Ministry spokesman Igor Konashenkov did not specify where exactly the Iskander missiles are stationed.

    The advanced version of the nuclear-capable Iskander missiles has a range of 500 kilometers.

    Russia has long threatened to deploy the missiles in the Kaliningrad region as a countermeasure to a planned U.S. missile-defense system.

    The Polish Foreign Ministry, as well as the defense ministers of Lithuania, Latvia, and Estonia voiced alarm over the reported deployment.

    The U.S. State Department also expressed concern over the report.

    Spokeswoman Marie Harf said Washington had urged Moscow not to destabilize the region.

    In a related development, Defense Secretary Chuck Hagel told his Russian counterpart Sergei Shoigu on December 16 that a preliminary nuclear deal with Iran "does not eliminate the need" for the shield.

    According to the Pentagon, Hagel stressed the plannes shield poses no threat to Russia.

    Russian Foreign Minister Sergei Lavrov has argued the a deal with Tehran to curb its nuclear program would make the NATO shield unnecessary

    -ends-

  7. #17

    Russian Missile Forces to Field New Heavy Missile by 2020 – Commander

    17:01 17/12/2013

    MOSCOW, December 17 (RIA Novosti) – Russia’s Strategic Missile Force will deploy a new heavy intercontinental ballistic missile no later than 2020, its commander said on Tuesday.

    “We are counting on introducing into the armory by 2018-2020 at the outside a new missile system with specifications not inferior to its predecessor,” Lt. Gen. Sergei Karakaev said.

    The new silo-based Sarmat ICBM will replace the world’s most powerful nuclear missile, the twenty-five-year-old R-36M2 (SS-18 Satan).

    Sarmat is expected to feature advanced countermeasures to enable it to penetrate missile defenses including a complex command and control system and a high degree of maneuverability, he said.

    The new system is just one of a number that will totally replace Soviet-era missiles by 2021, he said.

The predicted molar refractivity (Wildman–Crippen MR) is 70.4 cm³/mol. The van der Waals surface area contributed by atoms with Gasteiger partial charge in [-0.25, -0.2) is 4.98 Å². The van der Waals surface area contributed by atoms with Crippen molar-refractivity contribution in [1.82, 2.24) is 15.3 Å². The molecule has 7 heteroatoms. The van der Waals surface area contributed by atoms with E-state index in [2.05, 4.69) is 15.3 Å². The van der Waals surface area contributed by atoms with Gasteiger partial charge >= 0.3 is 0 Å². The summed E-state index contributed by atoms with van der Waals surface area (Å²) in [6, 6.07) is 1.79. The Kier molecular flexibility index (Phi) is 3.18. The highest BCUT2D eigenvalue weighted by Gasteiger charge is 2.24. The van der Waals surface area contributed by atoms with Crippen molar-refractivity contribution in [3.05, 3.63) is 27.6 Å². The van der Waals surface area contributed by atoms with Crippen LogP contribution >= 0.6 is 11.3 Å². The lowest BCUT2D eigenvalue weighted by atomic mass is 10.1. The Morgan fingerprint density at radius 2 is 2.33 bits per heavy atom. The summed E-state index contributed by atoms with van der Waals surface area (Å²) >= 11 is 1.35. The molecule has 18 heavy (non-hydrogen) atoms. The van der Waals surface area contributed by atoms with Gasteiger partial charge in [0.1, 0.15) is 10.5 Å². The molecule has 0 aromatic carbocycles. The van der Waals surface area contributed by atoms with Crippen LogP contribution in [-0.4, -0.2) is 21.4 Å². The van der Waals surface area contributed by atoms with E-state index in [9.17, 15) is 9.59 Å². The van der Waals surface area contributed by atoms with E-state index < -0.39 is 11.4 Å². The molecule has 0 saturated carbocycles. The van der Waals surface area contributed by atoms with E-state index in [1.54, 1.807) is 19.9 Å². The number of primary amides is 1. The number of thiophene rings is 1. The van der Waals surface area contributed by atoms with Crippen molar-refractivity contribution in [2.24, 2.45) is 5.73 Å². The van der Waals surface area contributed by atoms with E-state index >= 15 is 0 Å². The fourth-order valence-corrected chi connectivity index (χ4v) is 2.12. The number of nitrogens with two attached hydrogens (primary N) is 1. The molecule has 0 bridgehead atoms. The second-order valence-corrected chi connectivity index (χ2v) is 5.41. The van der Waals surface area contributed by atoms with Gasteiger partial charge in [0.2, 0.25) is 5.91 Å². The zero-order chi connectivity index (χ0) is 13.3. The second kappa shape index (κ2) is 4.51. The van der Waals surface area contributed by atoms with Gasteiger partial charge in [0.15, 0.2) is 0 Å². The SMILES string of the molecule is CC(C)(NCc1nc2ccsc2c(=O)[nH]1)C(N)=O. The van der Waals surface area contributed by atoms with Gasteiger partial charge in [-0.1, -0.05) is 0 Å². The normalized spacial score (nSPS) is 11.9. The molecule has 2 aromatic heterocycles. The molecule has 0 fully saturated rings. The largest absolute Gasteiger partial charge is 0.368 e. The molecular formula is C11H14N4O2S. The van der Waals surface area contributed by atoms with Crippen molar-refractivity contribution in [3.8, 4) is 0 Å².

“New hardware is arriving on time and by 2018 more than 80 percent of Russia’s strategic missile force will be comprised of the latest weapons,” Karakaev said.

    By 2018, Russian nuclear forces will be limited to 1,550 warheads and 700 total deployed strategic nuclear delivery systems including long-range missiles and bombers as part of the New START treaty signed with the United States in 2011.

    Karakaev called that number “necessary and sufficient” to maintain strategic nuclear parity with the US and other nuclear states.

    Commenting on the United States’ nuclear arsenal, Karakaev claimed “their reduction in numbers is compensated for by upgrades of their missiles and the delivery systems of the entire strategic triad, giving them new technological capabilities.”

    The new missiles are part of a $700 billion procurement plan for the Russian Armed Forces in the period to 2020.

  8. #18

    Russia Plans Rail-Mounted Missiles to Counter US Global Strike Program

    (Source: RIA Novosti; published Dec. 18, 2013)

    MOSCOW --- Russia will draft a plan in the coming year to deploy rail-mounted nuclear missiles as a potential response to the United States’ Prompt Global Strike program, the commander of its Strategic Missile Force said on Wednesday.

    “A Defense Ministry report has been submitted to the president and the order has been given to develop a preliminary design of a rail-mounted missile system,” Lt. Gen. Sergei Karakaev said.

    The work will be carried out by the Moscow Institute of Thermal Technology – the developer of the submarine-launched Bulava nuclear missile – in the first half of next year.

    Karakaev added that defense officials, after analyzing the American system, concluded “there is a need to reconsider the issue of a rail-mounted missile system given its increased survivability and the extent of our railway network.”

    The rail weapons plan appears to be a response to a US program known as Prompt Global Strike that includes development of long-range missiles with conventional explosives in place of nuclear warheads. The United States says the program would increase the options available in responding to high-priority threats around the globe. A high-speed, high-altitude drone has also been considered as part of the program.

    Deputy Prime Minister Dmitry Rogozin, who oversees the defense industry, a week ago called the program “the most important new strategy being developed by the United States today” and warned that American leaders “must bear in mind, that if we are attacked, in certain circumstances we will of course respond with nuclear weapons.”